I'm moving onto a narrowboat

| 6 min read

I'm having a narrowboat built and am going to live on it and work from it. This post has been a long time coming, and the arrival of the new year has prompted me to start writing about it.

I made the explicit decision some time last year, but I think the decision itself was the culmination of a long time desire to live more simply, combined with the realisation that I'm not getting any younger. I have been intrigued by the tiny house movement in the past, but at the same time the lure of the canal network in the UK has been floating around my periphery for a good while.

Narrowboats and the canal network

For those of you not in the UK, the canals form the majority of the network of inland waterways that played a major role in the industrial revolution in the 19th century, being the main transport routes for goods between towns and cities. Around 2700 miles of canals in the system are connected and internavigable (there are more canals that are separate too); most of them in England and Wales. The majority of the canals on the network can accommodate boats up to around 70 feet (21m) long, and up to about 7 feet (2m) wide (hence the term "narrowboat").

While the original narrowboats -- the ones carrying goods during the industrial revolution -- were drawn by horses along the side of the canal, on the "towpath", most of today's narrowboats are powered either by diesel engines, but there's an increasing interest in hybrid and pure electric propulsion solutions too. And whereas only a small part of the original narrowboats were given over to accommodation (the vast majority of the space being for the cargo), today's narrowboats have all the amenities for living spread along their length - kitchen (galley), living room (saloon), bathroom and bedroom(s). In fact, modern narrowboats have more tech on them than can be found in most bricks-and-mortar houses.

You can find out more about traditional narrowboats in the article Evolution of the Narrow Boat, which includes some great pictures of the traditional designs too.

Narrowboat layouts

As I mentioned at the start of this post, I'm having a narrowboat built. There are many ways that folks move onto "the cut" (what folks call the canal, given that the canals were dug out, mostly by hand, from the landscape); buying second-hand, buying the (steel) shell and fitting it out yourself (these are often called "sailaways") or having the shell built and then fitted out professionally. This latter option comes in two forms, either "off the peg" (i.e. you choose a builder that offers a narrowboat size and fit-out in a layout and specification that suits you) or custom, where you get to specify everything from the length of the narrowboat, to the style (more on that shortly), and every detail of the internal layout.

While longer narrowboats offer more living space, there are some canals (or more specificially some locks) that can only accomodate certain narrowboat lengths. As a general rule, any narrowboat with a length of 57 feet or less can pass through all the locks, and therefore navigate the entire network.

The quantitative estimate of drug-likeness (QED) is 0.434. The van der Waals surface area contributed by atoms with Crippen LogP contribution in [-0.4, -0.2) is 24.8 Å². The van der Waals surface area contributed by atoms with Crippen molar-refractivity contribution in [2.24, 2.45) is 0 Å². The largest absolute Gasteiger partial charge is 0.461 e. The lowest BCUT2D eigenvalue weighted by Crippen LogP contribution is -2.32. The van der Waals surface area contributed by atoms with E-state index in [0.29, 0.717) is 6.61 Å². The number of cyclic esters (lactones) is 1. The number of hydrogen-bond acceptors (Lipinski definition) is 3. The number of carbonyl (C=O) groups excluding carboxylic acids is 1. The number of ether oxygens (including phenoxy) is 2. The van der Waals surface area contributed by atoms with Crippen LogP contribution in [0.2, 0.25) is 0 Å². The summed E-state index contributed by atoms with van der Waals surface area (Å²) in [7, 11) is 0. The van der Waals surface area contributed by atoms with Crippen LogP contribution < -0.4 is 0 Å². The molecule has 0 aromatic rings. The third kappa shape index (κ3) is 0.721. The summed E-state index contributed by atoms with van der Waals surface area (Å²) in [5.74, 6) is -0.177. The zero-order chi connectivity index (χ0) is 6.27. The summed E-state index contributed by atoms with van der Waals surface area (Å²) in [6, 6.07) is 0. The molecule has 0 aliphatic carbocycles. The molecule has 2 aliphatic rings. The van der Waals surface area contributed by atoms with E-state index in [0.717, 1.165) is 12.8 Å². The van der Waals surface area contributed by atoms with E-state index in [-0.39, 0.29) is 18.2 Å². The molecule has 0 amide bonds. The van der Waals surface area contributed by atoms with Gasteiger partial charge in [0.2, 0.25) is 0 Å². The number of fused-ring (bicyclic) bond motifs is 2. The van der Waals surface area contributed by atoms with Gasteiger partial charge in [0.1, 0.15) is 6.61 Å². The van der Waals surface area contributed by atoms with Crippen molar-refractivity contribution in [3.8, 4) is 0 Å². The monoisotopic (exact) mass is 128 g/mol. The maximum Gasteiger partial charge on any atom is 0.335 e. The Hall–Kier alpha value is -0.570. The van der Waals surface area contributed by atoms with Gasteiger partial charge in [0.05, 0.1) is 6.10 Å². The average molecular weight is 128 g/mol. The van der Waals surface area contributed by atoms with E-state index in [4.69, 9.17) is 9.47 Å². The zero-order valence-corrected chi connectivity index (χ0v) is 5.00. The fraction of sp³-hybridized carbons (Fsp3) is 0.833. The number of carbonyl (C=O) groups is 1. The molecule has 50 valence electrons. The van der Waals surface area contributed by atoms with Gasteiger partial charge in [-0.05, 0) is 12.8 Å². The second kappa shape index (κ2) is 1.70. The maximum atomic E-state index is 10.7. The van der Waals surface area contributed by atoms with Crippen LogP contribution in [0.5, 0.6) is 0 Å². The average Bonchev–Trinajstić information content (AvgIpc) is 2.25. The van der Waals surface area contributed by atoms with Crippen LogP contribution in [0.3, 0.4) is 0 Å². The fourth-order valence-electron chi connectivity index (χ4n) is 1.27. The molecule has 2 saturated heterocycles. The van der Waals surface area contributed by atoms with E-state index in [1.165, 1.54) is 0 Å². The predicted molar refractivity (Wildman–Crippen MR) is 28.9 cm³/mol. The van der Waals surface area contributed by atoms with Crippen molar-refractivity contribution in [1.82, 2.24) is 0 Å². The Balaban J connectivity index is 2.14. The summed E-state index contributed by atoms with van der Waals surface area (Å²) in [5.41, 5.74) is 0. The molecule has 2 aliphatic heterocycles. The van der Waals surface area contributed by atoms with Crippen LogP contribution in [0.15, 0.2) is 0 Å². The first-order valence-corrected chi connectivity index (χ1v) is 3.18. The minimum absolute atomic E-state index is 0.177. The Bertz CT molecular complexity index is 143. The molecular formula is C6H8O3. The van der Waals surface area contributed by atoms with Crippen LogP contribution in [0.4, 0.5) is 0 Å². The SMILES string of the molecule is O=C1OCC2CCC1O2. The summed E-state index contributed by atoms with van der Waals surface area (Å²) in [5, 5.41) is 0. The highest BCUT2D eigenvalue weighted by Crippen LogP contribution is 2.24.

After the length decision there's then the style to decide upon. Generally this comes down to three common variations, known as traditional ("trad"), semi-traditional ("semi-trad") and "cruiser". There are some styles that are a mixture of these, but it's easiest to think of just these three styles, and they all basically describe what the back ("stern") of the narrowboat looks like.

As its name implies, a trad most resembles the original narrowboat designs, where there's only a very small standing space at the helm (you steer from the stern), with as much space given over to covered accommodation as possible.

Then there's the semi-trad which looks from the side like a trad, but the rear-most section forms part of the outside of the narrowboat, i.e. there's more outside standing and sitting space for not only the person navigating but also other folks too.

Then there's the cruiser, which has a larger and more open stern, enough to put up a table and chairs when moored. What you gain in space outside is of course lost inside.

Different folks prefer different layouts and it's more or less just a matter of personal choice and use case requirements.

Of course, I'm massively oversimplifying the layouts here; there are also considerations to be made as to engine placement (and indeed traditional engines have their own "engine room" forward of the stern) but this should hopefully give you a general idea.

And while I'm oversimplifying, I will also say that generally there are only a handful of internal layouts, differing by the order in which the different accommodation sections appear along the length of the narrowboat. Traditionally, going from the stern (rear) to the bow (front), you'll get the bedroom first, then the bathroom, then galley and saloon. There's a layout that seems to be more popular these days, which is a "reverse", i.e. galley first, then saloon, then bathroom and finally bedroom at the bow.